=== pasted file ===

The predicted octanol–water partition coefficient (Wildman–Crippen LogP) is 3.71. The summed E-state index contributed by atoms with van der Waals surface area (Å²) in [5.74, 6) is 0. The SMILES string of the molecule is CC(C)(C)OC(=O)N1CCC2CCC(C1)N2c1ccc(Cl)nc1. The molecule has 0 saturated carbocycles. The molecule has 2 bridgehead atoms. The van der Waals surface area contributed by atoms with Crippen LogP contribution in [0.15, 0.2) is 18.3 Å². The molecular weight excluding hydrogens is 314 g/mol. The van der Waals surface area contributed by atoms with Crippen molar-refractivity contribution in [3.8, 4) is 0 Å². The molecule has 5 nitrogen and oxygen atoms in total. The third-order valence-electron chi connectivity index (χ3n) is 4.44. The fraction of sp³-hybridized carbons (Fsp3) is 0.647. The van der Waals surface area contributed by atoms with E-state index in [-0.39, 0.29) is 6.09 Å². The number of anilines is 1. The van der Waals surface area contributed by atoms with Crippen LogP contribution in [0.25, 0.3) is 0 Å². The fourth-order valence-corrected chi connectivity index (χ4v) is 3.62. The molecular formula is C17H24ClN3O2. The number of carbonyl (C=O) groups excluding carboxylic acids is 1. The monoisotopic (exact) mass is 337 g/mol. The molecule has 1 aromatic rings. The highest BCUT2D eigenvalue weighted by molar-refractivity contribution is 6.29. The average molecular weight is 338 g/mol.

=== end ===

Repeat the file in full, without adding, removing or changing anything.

The predicted octanol–water partition coefficient (Wildman–Crippen LogP) is 3.71. The summed E-state index contributed by atoms with van der Waals surface area (Å²) in [5.74, 6) is 0. The SMILES string of the molecule is CC(C)(C)OC(=O)N1CCC2CCC(C1)N2c1ccc(Cl)nc1. The molecule has 0 saturated carbocycles. The molecule has 2 bridgehead atoms. The van der Waals surface area contributed by atoms with Crippen LogP contribution in [0.15, 0.2) is 18.3 Å². The molecular weight excluding hydrogens is 314 g/mol. The van der Waals surface area contributed by atoms with Crippen molar-refractivity contribution in [3.8, 4) is 0 Å². The molecule has 5 nitrogen and oxygen atoms in total. The third-order valence-electron chi connectivity index (χ3n) is 4.44. The fraction of sp³-hybridized carbons (Fsp3) is 0.647. The van der Waals surface area contributed by atoms with E-state index in [-0.39, 0.29) is 6.09 Å². The number of anilines is 1. The van der Waals surface area contributed by atoms with Crippen LogP contribution in [0.25, 0.3) is 0 Å². The fourth-order valence-corrected chi connectivity index (χ4v) is 3.62. The molecular formula is C17H24ClN3O2. The number of carbonyl (C=O) groups excluding carboxylic acids is 1. The monoisotopic (exact) mass is 337 g/mol. The molecule has 1 aromatic rings. The highest BCUT2D eigenvalue weighted by molar-refractivity contribution is 6.29. The average molecular weight is 338 g/mol.